LOS ANGELES, Aug. 19, 2013 — A technology firm founded by University of California, Los Angeles, professor Aydogan Ozcan and his students has made it to the final round of a $2.25 million international competition for companies improving health care by developing advanced, consumer-friendly sensing devices.
Professor Aydogan Ozcan in the lab. The company he founded, Holomic, is one of 12 finalists in a Nokia-sponsored contest centered on advances in consumer-oriented mobile health technologies. Courtesy UCLA
The company, Holomic LLC, is one of 12 finalists in the 2013 Nokia Sensing XChallenge, a contest designed to spur advances in consumer-oriented mobile health technologies. Judges will award prizes up to $525,000 to firms developing accurate and reliable sensors for identifying and diagnosing diseases and other health conditions. Competitors hail from Japan, Israel, the UK and other areas around the US.
“We are very excited to be named among the finalists for the 2013 XChallenge,” Ozcan said. “Through this opportunity, we would like to impact human life by developing cutting-edge technology solutions to the hardest problems that we today face for telemedicine and its applications in the developed and developing countries.”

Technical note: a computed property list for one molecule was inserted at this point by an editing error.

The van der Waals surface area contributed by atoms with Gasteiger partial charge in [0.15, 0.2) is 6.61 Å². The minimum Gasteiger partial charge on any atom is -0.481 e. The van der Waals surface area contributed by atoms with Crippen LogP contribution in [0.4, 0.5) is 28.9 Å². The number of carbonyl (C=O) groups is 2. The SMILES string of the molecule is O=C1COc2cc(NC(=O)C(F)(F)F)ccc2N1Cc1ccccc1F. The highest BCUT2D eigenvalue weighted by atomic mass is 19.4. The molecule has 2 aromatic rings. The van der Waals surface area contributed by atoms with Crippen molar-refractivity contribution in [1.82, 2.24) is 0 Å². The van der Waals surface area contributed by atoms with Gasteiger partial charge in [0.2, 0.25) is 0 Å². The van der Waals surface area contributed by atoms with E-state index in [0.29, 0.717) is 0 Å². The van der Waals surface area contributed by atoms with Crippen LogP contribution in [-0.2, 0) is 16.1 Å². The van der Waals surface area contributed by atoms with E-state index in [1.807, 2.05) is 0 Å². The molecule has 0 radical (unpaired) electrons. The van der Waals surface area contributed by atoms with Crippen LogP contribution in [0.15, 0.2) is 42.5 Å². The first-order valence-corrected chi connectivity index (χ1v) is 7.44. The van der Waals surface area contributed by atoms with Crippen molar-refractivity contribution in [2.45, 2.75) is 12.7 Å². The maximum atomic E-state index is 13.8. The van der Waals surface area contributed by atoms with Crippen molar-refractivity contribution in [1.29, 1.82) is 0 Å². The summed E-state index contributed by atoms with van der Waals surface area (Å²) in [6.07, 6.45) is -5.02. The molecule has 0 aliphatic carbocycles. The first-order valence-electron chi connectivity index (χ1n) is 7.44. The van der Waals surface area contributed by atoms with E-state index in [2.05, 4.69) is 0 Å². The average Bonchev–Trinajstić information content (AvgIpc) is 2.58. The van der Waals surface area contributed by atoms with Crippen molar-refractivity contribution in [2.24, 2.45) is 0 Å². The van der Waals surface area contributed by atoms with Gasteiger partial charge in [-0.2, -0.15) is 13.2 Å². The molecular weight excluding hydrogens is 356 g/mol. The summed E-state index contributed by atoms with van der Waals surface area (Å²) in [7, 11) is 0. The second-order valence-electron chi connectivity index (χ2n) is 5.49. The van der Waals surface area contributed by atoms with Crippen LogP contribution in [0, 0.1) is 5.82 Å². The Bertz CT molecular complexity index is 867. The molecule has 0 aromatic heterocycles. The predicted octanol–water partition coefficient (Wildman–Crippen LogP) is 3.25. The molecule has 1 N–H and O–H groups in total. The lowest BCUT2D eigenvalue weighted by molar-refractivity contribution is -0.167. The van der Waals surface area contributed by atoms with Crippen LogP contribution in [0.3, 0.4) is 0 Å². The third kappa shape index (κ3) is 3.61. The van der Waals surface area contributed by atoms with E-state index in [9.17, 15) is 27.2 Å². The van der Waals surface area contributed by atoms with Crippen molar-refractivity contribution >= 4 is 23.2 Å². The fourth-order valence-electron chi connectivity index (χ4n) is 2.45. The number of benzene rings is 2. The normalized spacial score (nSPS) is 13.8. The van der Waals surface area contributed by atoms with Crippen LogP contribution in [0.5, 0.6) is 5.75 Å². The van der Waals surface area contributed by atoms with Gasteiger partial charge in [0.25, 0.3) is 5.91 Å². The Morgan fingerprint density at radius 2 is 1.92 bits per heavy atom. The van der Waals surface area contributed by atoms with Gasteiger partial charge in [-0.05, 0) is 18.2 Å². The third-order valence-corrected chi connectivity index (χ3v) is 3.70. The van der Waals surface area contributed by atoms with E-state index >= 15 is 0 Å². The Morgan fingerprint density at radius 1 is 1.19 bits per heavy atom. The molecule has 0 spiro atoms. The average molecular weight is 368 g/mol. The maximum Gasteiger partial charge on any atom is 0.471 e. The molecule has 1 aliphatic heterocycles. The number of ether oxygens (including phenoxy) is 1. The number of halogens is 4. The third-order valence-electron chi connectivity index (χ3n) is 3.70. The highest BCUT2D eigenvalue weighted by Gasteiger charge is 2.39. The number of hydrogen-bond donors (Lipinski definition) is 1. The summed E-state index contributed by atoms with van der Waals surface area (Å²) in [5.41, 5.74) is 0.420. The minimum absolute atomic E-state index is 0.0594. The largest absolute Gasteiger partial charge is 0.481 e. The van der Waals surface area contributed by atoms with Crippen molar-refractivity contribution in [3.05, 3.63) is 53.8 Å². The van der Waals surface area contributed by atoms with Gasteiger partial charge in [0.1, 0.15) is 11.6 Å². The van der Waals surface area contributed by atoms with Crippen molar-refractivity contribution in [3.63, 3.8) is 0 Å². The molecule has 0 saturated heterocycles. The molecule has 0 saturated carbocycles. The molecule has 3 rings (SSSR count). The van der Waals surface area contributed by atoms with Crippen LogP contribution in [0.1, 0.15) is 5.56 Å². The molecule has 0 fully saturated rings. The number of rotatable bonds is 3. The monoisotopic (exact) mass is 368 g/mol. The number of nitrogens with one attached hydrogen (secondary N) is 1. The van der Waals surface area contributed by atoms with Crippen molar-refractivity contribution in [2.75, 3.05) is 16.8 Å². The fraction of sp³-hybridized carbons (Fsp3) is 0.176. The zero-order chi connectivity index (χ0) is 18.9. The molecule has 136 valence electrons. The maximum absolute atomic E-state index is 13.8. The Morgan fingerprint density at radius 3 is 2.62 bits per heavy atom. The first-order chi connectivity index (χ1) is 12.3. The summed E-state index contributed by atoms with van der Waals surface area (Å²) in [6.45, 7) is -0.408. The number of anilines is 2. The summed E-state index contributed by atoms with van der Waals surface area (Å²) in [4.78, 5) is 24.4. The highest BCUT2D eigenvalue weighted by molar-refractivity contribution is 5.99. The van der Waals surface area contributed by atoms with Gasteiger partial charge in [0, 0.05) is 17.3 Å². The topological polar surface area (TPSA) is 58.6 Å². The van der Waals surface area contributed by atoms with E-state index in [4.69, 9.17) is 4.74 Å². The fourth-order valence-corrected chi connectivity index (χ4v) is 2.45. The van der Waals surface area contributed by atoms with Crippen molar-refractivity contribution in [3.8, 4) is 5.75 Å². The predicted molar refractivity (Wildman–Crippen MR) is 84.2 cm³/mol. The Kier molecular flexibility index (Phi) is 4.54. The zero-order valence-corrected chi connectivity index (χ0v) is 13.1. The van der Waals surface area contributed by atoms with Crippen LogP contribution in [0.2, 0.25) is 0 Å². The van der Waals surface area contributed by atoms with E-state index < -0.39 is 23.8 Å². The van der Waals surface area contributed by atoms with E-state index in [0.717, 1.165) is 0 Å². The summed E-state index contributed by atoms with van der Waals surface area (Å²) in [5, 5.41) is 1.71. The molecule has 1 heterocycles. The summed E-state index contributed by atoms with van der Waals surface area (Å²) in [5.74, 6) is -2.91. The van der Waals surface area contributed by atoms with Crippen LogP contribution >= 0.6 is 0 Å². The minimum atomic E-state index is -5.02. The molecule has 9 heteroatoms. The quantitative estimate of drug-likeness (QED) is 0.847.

Holomic has developed a series of lightweight and compact lens-free microscopes and diagnostic tools that can be attached to camera phones to test blood samples and other bodily fluids. The company also has created portable devices to gather and transmit data evaluating bacteria and allergens in water or food supplies. Another creation, a diagnostic test reader, provides instant access to electronic health records and other information useful in direct care or public health monitoring.
“While there has been an influx of market activity around health and fitness applications, medical diagnostic and sensing technologies for consumers remain scarce,” said Nokia Chief Technology Officer and Executive Vice President Henry Tirri. “Through this competition and the selection of the finalist teams, we’re eager to see the developments in consumer-focused applications and technologies that will potentially transform the way health care is delivered across the globe on multiple levels, including monitoring, prevention, diagnosis and disease management.”
Named one of Popular Science
magazine’s “Brilliant 10” young innovators, Ozcan, who participated in a Photonics Media bioimaging webinar
in June, holds numerous patents related to optics, lensless imaging and nanoscopy. He joined the UCLA engineering faculty in 2007 and holds joint appointments in the electrical engineering and bioengineering departments.
For more information, visit: innovate.ee.ucla.edu